York College professors traveled to COP 21 in Paris
York College professors Greg Foy and Keith Peterman both said they were heartened by the results of the latest round of global climate talks in Paris.
The professors weren't watching the negotiations on TV — they were on the scene, observing and reporting what they saw on their blog, "Global Hot Topic," and mentoring college students who were also there to observe.
Foy teaches analytical chemistry, and Peterman teaches sustainability and environmental studies.
Through the American Chemical Society, Foy said, he and Peterman serve as mentors to a group of college students chosen to attend the conference.
The professors have traveled to each Conference of Parties as part of this program for the past six years. This year, they accompanied the four students who traveled to Paris for the second week of the negotiations.
"This year was amazing," Foy said when asked how the conference in Paris measured up to the five others he'd seen up close. "The fact that 196 countries came to an agreement was a huge step forward in battling climate change."
At each of the previous COPs, he said, there was "clearly less agreement among the parties."
In the past, he said, our country has actively worked against an agreement.
"At this one, the U.S. took an aggressive leadership role — that's how it was reported in the press briefings," he said.
The ACS had passes that allowed students and their mentors to mingle with officials and members of other organizations who attended the conference.
Perspectives: Gilbert Vial, a senior studying forensic chemistry at York College, was one of the eight students chosen to attend the conference this year.
Vial, who holds dual citizenship in France and the U.S., said he is preparing to give a talk for members of the ACS that will focus on the differing perspectives in the two countries when it comes to awareness and acceptance of the concept of human-caused climate change.
Attending the conference really opened his eyes to the fact that the U.S. is an outlier in this respect.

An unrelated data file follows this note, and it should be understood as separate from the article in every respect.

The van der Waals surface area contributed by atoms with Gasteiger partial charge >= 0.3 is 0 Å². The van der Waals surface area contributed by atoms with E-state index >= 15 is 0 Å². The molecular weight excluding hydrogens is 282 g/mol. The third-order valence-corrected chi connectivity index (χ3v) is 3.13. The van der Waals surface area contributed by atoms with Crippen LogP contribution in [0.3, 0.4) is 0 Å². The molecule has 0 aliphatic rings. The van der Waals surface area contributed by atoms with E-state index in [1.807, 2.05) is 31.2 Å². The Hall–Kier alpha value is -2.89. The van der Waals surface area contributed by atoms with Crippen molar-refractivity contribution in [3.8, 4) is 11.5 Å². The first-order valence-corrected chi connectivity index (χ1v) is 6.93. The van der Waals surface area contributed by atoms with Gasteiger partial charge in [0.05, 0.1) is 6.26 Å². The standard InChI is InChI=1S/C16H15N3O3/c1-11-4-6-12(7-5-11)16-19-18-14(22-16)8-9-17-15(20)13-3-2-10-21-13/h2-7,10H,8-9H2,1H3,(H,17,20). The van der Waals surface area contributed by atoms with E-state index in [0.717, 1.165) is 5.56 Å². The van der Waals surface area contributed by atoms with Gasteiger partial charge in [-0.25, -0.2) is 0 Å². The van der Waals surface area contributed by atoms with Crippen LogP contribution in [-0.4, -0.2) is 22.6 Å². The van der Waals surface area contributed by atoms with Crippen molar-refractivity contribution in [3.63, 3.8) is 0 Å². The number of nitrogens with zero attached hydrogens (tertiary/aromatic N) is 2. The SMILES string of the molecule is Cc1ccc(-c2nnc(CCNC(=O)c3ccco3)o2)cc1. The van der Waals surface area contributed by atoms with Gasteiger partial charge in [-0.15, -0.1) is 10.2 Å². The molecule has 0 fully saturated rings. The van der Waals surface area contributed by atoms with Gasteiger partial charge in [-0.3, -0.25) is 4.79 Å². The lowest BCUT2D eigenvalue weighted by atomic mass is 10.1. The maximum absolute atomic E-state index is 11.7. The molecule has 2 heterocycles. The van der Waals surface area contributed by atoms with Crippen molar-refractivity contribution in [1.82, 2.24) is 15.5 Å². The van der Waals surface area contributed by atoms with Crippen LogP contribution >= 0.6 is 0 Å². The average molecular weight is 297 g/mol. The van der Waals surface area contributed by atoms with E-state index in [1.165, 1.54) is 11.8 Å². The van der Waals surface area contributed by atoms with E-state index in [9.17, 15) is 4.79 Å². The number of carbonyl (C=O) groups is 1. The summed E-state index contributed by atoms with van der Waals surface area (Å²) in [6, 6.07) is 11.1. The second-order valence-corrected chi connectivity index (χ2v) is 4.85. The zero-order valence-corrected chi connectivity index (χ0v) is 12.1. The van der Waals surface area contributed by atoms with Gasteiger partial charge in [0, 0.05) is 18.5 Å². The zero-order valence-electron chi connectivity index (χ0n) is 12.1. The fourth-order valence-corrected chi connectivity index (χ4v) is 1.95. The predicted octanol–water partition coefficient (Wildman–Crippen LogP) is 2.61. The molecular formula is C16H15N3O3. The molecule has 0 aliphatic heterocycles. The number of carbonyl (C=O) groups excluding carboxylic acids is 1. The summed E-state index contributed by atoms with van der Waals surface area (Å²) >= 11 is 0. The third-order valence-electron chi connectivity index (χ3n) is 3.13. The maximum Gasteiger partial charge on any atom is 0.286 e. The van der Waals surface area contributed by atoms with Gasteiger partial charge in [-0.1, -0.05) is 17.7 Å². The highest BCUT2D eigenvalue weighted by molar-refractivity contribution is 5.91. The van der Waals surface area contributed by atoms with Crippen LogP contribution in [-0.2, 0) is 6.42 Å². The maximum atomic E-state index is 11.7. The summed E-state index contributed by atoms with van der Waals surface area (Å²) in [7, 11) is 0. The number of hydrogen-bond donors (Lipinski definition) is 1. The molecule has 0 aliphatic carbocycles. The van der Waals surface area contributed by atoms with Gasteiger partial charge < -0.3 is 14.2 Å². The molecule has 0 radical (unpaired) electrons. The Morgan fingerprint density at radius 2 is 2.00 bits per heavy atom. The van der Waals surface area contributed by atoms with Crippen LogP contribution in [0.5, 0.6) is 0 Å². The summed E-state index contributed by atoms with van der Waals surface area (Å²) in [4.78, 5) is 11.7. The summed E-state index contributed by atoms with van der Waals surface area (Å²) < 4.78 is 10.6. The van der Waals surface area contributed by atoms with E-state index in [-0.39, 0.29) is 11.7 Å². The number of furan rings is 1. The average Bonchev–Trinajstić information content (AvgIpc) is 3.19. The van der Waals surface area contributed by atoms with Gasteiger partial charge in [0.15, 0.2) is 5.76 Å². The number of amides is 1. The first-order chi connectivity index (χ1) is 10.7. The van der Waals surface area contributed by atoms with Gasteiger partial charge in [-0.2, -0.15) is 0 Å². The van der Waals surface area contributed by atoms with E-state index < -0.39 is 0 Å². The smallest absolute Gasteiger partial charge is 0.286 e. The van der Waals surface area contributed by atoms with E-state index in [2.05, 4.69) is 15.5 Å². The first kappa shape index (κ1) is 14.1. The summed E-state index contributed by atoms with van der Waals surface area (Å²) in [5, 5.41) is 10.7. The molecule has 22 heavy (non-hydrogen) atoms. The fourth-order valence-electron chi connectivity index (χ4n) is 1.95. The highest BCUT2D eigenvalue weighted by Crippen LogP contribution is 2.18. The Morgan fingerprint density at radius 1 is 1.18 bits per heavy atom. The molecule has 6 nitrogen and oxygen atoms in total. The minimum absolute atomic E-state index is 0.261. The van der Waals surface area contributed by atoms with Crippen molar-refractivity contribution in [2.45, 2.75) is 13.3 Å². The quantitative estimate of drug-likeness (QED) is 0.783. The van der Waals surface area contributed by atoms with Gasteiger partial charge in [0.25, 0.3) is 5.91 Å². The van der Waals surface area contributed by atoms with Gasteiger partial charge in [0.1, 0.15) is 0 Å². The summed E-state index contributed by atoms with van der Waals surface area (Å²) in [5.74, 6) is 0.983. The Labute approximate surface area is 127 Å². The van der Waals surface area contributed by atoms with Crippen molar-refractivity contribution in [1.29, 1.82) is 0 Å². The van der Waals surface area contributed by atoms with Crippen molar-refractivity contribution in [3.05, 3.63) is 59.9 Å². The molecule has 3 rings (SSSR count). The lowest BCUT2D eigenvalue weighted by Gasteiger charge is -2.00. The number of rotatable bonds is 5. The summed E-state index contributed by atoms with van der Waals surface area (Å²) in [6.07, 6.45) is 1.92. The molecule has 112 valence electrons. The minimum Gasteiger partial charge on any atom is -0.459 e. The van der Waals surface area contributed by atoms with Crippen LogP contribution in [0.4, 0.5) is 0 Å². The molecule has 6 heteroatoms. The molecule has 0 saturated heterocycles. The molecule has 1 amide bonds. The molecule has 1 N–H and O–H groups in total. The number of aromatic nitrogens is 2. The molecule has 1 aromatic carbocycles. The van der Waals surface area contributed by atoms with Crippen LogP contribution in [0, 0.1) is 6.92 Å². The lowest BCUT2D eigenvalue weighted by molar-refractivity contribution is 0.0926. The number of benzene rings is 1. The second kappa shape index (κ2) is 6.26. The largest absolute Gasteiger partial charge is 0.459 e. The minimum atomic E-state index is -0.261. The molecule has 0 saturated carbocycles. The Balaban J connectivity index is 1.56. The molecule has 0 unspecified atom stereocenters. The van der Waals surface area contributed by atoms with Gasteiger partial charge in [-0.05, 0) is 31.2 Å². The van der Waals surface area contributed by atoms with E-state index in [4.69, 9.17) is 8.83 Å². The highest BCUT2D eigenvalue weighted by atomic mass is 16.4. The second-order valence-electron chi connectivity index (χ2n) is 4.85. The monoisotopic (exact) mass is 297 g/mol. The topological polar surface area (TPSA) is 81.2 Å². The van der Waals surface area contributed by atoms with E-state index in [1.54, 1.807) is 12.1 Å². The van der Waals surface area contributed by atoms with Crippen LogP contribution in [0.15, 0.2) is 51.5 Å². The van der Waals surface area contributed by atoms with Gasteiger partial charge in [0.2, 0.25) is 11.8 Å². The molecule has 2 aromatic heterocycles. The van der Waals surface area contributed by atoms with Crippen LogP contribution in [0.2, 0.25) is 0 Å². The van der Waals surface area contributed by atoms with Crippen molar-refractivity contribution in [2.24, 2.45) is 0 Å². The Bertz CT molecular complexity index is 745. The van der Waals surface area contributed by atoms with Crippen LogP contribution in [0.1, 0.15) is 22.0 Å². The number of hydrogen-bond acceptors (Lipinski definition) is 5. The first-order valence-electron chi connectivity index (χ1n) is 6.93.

"We're one of the few countries where it's a debate as to whether climate change is real," he said.
Vial said he and other students had a small meeting with Gina McCarthy, the administrator of the EPA, while at the conference.
In response to a question about what young people can do about climate change, he said, McCarthy advised them to get the facts out there.
Results: The agreement formed in Paris states that countries will try to limit the global temperature increase to below 2 degrees C above pre-industrial levels, and below 1.5 degrees if possible. The earth has already warmed 1 degree C.
It also states that each country will come back every five years with a nationally determined contribution, an updated statement of its intended progress on reducing carbon emissions.
Many of the countries offered intended nationally determined contributions (INDCs) in advance of the conference. The contributions represented what was politically feasible in each country, Foy said.
Some are applauding the agreement and some are outraged by it. Renowned climate scientist and activist James Hansen called the conference a "fraud."
"It’s just worthless words. There is no action, just promises," he told The Guardian last week.
Hansen and 16 other scientists released a report last July that states that since the Earth's ice sheets are melting faster than was previously thought, even a 2-degree rise in global temperatures would be "highly dangerous," The Guardian reports.
Baby steps: Foy said he felt "extremely hopeful" after the historic agreement was made.
"The agreement does not provide a way to effectively limit a temperature rise to below 2 degrees C," he said. "But if you look at the other side of that, you have a worldwide agreement that has been able to overcome all the political hurdles ...
"Now we can take baby steps toward working toward emissions reductions," he said.
Foy believes that, rather than hurting the economy, transitioning to a zero-emissions society will spur economic growth.
Peterman referred to the agreement itself as a baby step.
"But," he said, "we have finally as a global society stood up and taken the first step forward."
He said he believes the challenge of transitioning to a post-carbon society presents "extraordinary opportunities" for future generations.
— Reach Julia Scheib at email@example.com.